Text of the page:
NAMI, the National Alliance on Mental Illness, is the largest education, support and advocacy organization that serves the needs of all those whose lives are touched by these illnesses. This includes persons with mental illness, their families, friends, employers, the law enforcement community and policy makers. The NAMI organization is composed of approximately 1100 local affiliates, 50 state offices and a national office.
NAMI is a 501(c)3 charity and any donation you make to is tax deductible. To donate, please visit www.namiwalksfbay.org, select "For a list of teams" and scroll down to the "Ss" to locate the Strive to Thrive team. Select any member on the team to make a donation.
Thank you for supporting the efforts on behalf of those affected by mental illness!
Grant from the Bernard A. Newcomb Foundation for LEP
MHA was privileged to receive a grant from the Bernard A. Newcomb Foundation in 2007 for the Lifestyle Enrichment Program (LEP). The purpose of the program was to help mental health clients foster the formation of relationships, develop a sense of purpose and create a life well-lived. For the 18 month duration of the grant, MHA staff worked with our clients to best use the funds to reach these goals. There are far too many great things MHA was able to accomplish with this grant and too many clients benefitted to mention them all here. Here are a few highlights:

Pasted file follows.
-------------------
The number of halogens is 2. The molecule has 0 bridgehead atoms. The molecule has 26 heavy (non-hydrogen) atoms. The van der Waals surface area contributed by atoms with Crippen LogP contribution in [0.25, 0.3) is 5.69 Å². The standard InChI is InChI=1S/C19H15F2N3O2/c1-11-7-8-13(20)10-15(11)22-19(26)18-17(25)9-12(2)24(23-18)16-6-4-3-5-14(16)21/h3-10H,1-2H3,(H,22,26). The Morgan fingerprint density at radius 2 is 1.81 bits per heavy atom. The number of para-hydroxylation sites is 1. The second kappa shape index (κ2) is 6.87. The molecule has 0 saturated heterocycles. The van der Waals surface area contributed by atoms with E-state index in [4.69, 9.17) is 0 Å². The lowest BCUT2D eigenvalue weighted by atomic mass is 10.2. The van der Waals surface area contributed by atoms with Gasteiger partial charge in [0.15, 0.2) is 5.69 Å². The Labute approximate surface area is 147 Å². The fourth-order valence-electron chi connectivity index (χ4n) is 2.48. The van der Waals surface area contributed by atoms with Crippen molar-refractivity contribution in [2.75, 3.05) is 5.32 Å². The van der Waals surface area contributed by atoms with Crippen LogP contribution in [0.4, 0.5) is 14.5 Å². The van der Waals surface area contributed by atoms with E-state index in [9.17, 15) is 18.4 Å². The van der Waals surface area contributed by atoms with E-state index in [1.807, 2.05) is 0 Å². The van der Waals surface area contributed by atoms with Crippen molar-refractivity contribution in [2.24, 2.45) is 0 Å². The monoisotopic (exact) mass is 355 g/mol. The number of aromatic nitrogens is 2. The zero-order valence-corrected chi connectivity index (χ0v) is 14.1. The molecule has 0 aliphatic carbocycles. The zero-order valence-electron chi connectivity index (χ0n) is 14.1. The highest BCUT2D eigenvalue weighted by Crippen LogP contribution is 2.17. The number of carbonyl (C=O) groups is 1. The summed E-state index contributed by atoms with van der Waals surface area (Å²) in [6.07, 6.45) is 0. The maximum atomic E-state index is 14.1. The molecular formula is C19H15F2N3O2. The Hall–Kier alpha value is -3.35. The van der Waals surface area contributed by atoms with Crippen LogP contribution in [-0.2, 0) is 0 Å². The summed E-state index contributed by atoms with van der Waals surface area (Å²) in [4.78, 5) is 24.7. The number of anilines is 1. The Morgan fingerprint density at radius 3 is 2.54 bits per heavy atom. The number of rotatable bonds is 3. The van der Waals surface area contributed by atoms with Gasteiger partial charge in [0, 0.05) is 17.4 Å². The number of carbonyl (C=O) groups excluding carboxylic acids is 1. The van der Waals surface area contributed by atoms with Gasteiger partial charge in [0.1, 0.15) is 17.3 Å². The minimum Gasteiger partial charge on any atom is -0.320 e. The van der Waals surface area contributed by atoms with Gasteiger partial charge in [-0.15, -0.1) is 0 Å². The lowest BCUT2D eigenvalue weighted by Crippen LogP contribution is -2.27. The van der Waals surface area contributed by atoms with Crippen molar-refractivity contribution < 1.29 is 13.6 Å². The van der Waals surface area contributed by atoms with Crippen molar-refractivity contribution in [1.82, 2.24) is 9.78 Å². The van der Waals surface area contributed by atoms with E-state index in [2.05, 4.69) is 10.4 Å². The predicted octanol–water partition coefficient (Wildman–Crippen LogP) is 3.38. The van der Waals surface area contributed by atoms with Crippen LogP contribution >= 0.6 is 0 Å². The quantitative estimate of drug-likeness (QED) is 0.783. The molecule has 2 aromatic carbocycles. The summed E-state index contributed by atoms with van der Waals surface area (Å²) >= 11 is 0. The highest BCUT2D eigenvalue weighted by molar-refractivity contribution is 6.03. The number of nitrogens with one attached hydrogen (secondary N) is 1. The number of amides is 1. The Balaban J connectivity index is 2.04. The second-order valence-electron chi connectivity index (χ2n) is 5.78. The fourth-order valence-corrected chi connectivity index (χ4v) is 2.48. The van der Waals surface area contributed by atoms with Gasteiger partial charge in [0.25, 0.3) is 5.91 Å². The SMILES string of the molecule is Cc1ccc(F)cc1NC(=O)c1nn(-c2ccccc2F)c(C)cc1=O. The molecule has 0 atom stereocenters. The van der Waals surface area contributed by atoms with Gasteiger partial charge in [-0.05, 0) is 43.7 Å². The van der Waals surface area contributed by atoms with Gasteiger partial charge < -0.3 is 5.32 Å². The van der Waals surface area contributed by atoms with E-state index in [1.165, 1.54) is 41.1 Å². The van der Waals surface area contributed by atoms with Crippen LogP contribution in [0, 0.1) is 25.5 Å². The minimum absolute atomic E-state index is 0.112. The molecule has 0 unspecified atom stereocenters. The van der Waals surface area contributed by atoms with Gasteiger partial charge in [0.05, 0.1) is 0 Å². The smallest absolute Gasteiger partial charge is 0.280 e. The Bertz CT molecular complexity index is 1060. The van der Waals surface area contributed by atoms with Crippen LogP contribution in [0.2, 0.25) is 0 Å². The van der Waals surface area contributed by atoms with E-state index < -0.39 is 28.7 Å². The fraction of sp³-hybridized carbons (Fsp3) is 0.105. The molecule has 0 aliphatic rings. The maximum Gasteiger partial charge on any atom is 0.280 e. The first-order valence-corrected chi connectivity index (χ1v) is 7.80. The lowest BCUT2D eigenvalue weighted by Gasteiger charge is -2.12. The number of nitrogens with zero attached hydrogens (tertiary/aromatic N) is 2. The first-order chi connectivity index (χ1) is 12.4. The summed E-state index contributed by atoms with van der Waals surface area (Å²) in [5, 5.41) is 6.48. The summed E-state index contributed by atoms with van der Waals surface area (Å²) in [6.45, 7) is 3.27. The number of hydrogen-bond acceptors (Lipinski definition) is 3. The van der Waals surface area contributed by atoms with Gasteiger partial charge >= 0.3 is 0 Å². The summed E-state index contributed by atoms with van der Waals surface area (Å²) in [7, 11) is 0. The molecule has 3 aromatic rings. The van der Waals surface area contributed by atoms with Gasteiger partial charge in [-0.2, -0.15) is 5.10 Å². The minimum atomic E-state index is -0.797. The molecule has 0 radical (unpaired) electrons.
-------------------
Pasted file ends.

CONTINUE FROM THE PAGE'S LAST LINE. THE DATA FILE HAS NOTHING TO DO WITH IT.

- 16 clients obtained gym memberships from local health clubs. Many of our clients use exercise as a means to relieve stress and depressive symptoms and others enjoyed the socialization opportunities a membership to a gym presents.
- Camp Jones Gulch was the destination for two camping trips. Clients and staff were able to interact in ways beyond the typical working relationship as well as enjoy the outdoors, engage in many activities including, canoeing, archery, nature hikes and a climbing tower, and get away from many of the stresses and difficulties of life.